Back In Class: Maple School District Fights Chronic Absenteeism 

Wednesday December 6, 2023

One of the biggest challenges facing schools and districts following the COVID-19 pandemic has been getting kids consistently back into the classroom. As schools opened following the lockdown, California’s Chronic Absenteeism Rate skyrocketed. 
If a student misses at least 10 percent of school days, they are considered chronically absent. Absences can quickly add up. In a 180-day academic year, that amounts to 18 missed days, or just two days per month.  
According to statewide data, before the pandemic, the California absentee rate was 12 percent, with Kern County at 11.5 percent. During the 2021-22 school year, 30.8 percent of students across the state were considered chronically absent. In Kern that number was 37.6 percent. 

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Kern’s rates have improved in the past year but still lag behind pre-pandemic levels. During the 2022-23 school year, the state rate fell to 25.4 percent, with Kern slightly higher.  
According to Attendance Works, a nonprofit promoting attendance in schools, if the problem is not addressed, chronic absence will dramatically increase the number of students struggling with reading, writing, and math, as well as increase dropout rates. 
One school district in Kern County is making great strides in getting students back to school. Maple Elementary School District in Shafter is home to just under 300 students. It has the lowest Chronic Absenteeism Rate in the county at just 7.4 percent.  
Niki Espinoza, Maple’s Community and Family Coordinator, is spearheading this effort. She says the key is educating the parents on the importance of attendance. 

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“If you tell a parent your child is chronically absent, they’re not going to know what you’re talking about,” she said. “We’re equipping them with information, so they know how important it is, and we let them know their children matter.” 
Espinoza says she greets children at the gate every morning, and if they miss more than a few days of class, she reaches out to the family to see what she can do to help get them back on track. 
“When a child is absent, they are missing valuable education time in the class that they will not get back. They will miss one-on-one time with the teacher. They will miss time for reading interventions. It’s so important for the child to be here.”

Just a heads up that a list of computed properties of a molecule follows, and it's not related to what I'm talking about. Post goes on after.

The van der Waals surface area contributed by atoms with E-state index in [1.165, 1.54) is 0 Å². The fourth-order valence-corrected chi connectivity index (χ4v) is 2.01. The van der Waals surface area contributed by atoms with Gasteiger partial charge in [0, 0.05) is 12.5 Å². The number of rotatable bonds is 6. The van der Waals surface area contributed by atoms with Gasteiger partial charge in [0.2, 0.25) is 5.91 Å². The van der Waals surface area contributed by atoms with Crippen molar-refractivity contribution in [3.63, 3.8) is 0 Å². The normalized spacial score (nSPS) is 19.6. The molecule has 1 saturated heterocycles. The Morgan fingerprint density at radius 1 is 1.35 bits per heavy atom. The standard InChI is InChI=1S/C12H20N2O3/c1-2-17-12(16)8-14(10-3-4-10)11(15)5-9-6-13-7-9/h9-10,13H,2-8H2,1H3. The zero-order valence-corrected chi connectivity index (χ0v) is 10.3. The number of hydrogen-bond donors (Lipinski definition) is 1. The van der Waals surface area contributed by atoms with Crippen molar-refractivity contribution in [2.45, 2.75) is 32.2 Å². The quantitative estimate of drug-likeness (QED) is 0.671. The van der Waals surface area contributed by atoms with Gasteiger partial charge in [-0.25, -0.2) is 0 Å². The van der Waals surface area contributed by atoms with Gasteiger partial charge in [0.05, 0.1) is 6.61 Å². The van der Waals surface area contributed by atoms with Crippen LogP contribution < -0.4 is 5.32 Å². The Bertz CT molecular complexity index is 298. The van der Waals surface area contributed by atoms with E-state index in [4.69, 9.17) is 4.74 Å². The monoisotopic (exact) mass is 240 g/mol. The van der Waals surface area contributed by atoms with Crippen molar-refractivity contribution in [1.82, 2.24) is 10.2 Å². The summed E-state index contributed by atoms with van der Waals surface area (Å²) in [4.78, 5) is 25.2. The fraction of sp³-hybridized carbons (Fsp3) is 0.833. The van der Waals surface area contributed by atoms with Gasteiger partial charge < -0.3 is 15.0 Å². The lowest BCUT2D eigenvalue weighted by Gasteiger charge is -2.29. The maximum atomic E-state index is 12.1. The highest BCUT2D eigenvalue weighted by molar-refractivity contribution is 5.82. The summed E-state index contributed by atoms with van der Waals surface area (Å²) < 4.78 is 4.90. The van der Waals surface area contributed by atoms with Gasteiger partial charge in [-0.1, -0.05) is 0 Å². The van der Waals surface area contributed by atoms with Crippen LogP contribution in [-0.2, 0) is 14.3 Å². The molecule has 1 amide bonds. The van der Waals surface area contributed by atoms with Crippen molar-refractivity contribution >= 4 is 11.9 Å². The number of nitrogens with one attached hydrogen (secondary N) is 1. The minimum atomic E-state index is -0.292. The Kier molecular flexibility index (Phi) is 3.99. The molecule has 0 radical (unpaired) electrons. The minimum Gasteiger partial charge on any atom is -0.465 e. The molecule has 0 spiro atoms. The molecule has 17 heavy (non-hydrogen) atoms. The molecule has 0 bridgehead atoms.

When parents know that you’re on their side, you’re on the same team, they’re going to send those kids to school. They’re going to be honest with you. They’re going to share with you, they’re going to trust you, and that’s about relationship building.

A lot of factors can go into a child becoming chronically absent. Espinoza says sometimes there are problems happening in the home, or there’s teasing or bullying at school which could make kids want to stay home more. Once a child starts to get behind in class, it can feel overwhelming to try and catch up.  
Absences and tardiness can also affect the whole classroom when teachers have to slow down to help absent children catch up.  
“The students who have been actively learning are now pausing, backtracking and doing rework,” Espinoza said. 
Attendance became a concerted effort for the Maple School District, with staff carefully tracking and reporting absence data, educating parents, sending out notifications, and keeping students engaged. Espinoza is always eager to lend a hand to others. Earlier this fall, she helped create an Attendance Awareness Month informational campaign for others to utilize and has presented Maple’s approach to educators across the county.  

Niki Espinoza with students before class.

Good attendance can have so many benefits, not just in education. Studies show regular attendance can improve kids’ social and emotional wellbeing, boost their confidence, forge connections with their peers, and prepare them for higher education and adult life. 
“It’s socialization. It’s learning to speak to peers, and it’s learning to interact with adults…school is a place for engagement on all levels of growth for a child,” Espinoza said.   
While ensuring students are in school all day, every day is essential foremost for their academic progress, there are financial implications as well. Schools receive state funding based on the Average Daily Attendance (ADA). If attendance levels go down, that means schools receive less money to fund important educational programs. 
Attendance Works says schools need to address absenteeism with an inclusive, problem-solving approach and not use blame or punishment.  
Espinoza agrees that shaming is not the answer, and instead it’s important for schools to remind parents that they’re all working toward the same goal. 

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“When parents know that you’re on their side, you’re on the same team, they’re going to send those kids to school. They’re going to be honest with you. They’re going to share with you, they’re going to trust you, and that’s about relationship building.” 

Espinoza says getting attendance rates up across the district was a massive team effort and the work’s not done yet. 
“We have a staff here that truly loves our kids. And we’re here to serve and advocate for our kids,” she said. “One person can’t do this. It is a group effort.” 
She says one of the best ways to keep kids engaged in the classroom is to make it fun for them. 
“If school is fun, children will come. It’s as simple as that,” she said. 

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By Katie Avery

By Katie Avery

Katie Avery joined the Kern County Superintendent of Schools in 2023 as a Communications Specialist. As a former journalist and marketing professional, her passions include media and storytelling. Before joining KCSOS, Avery worked for various local TV stations as well as the health care industry.